The Israelites again did what was evil in the sight of the LORD.” How often have we read these words? The Israelites repeatedly worship other gods, receive punishment, call upon God for help, and wait for God to send a rescuer. And God always responds.
The Israelites have been in bondage to King Jabin of Canaan, suffering oppression for twenty years. He and his commander have a distinct advantage over the Israelites with a mighty army of nine hundred chariots. It would be tempting to accept a life of oppression. But the Israelites summon the courage and find the faith to request help. God responds by calling Deborah who calls for Barak who calls for ten thousand fighters from the tribes of Napthali and Zebulon. They help pave the path to deliverance.
Faith leads to prayer. Prayer leads to possibility. Possibility leads to action. Action leads to deliverance. Deborah knows the enemy. But Deborah also knows that something extraordinary happens when people listen for instruction and unite what they have with the power of God.
We may not know what it’s like to be enslaved or have an army marching toward us, but we can seek to understand what it is like for God always to be on our side. The Israelites fail time and again, but they never let go of their belief in God who is always with them, on their side, ready to lead them through whatever opposition they face.
What challenges that you face make you feel hopeless? How might your circumstances change if you believed God is always with you, never leaving your side?
Mighty God, we do not always understand our circumstances, and we acknowledge our wayward actions. We believe you are with us. Increase our faith. Give us the capacity to follow your leading. We are ready for deliverance. Amen.
In the book of Judges, we find a woman confidently leading a patriarchal nation as though it were an everyday occurrence. The psalm reminds us that the need for mercy reduces each and every one to a posture of outstretched hands and upturned eyes. To sing such a song on the way to worship, as was traditionally done, is to prepare the mind and heart for the possibility of whatever blessing may be given upon arrival. In First Thessalonians we overhear an apostle’s exhortation to live openly and expectantly regarding God’s future revelation—alert to the coming of Christ but also aware that Christ may come in sudden and unanticipated ways. Finally, a parable in Matthew runs counter to our instincts to safeguard that which we treasure, challenging us to consider the ways in which faithfulness involves a strange coupling of risk and reward.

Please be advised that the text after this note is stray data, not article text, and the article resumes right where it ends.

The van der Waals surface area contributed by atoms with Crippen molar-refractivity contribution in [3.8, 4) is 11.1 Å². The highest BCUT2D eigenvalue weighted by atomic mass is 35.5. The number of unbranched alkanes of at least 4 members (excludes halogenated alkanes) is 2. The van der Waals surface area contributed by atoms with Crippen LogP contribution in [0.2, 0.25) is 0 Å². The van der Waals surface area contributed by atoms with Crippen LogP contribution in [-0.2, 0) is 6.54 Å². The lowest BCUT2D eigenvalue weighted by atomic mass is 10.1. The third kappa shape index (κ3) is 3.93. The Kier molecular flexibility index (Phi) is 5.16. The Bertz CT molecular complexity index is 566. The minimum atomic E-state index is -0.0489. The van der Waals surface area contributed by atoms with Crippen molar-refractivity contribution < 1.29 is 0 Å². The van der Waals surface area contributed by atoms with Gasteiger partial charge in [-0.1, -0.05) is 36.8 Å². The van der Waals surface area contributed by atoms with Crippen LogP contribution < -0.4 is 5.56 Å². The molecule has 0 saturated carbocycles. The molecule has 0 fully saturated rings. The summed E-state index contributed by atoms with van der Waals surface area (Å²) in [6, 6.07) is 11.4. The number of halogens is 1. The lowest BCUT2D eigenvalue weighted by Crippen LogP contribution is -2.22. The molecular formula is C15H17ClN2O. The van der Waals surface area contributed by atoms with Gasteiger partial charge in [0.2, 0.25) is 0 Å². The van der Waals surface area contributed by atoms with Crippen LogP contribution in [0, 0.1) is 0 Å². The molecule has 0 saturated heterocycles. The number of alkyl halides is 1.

• Read Judges 4:1-7. Reread the last paragraph of Monday’s meditation and reflect on the writer’s two questions.
• Read Psalm 123. How do you address God? Is God more “enthroned above” for you, or “right here in [your] midst”?
• Read 1 Thessalonians 5:1-11. The writer states, “We stay awake each time we practice acts of love and mercy.” When have you felt divinely awakened by an act of love?
• Read Matthew 25:14-30. Identify ways you take risks in your life presently. Do any of these risks relate to living out your faith?
Respond by posting a prayer.
I join many of those who will pray for you as you seek to discern what you are called to be at this moment. May God grant you the courage to fulfill that calling. May we all open our eyes and see the misery, open our ears and hear the cries of God’s people, and, like God through the Lord Jesus Christ, be incarnate amongst them.”
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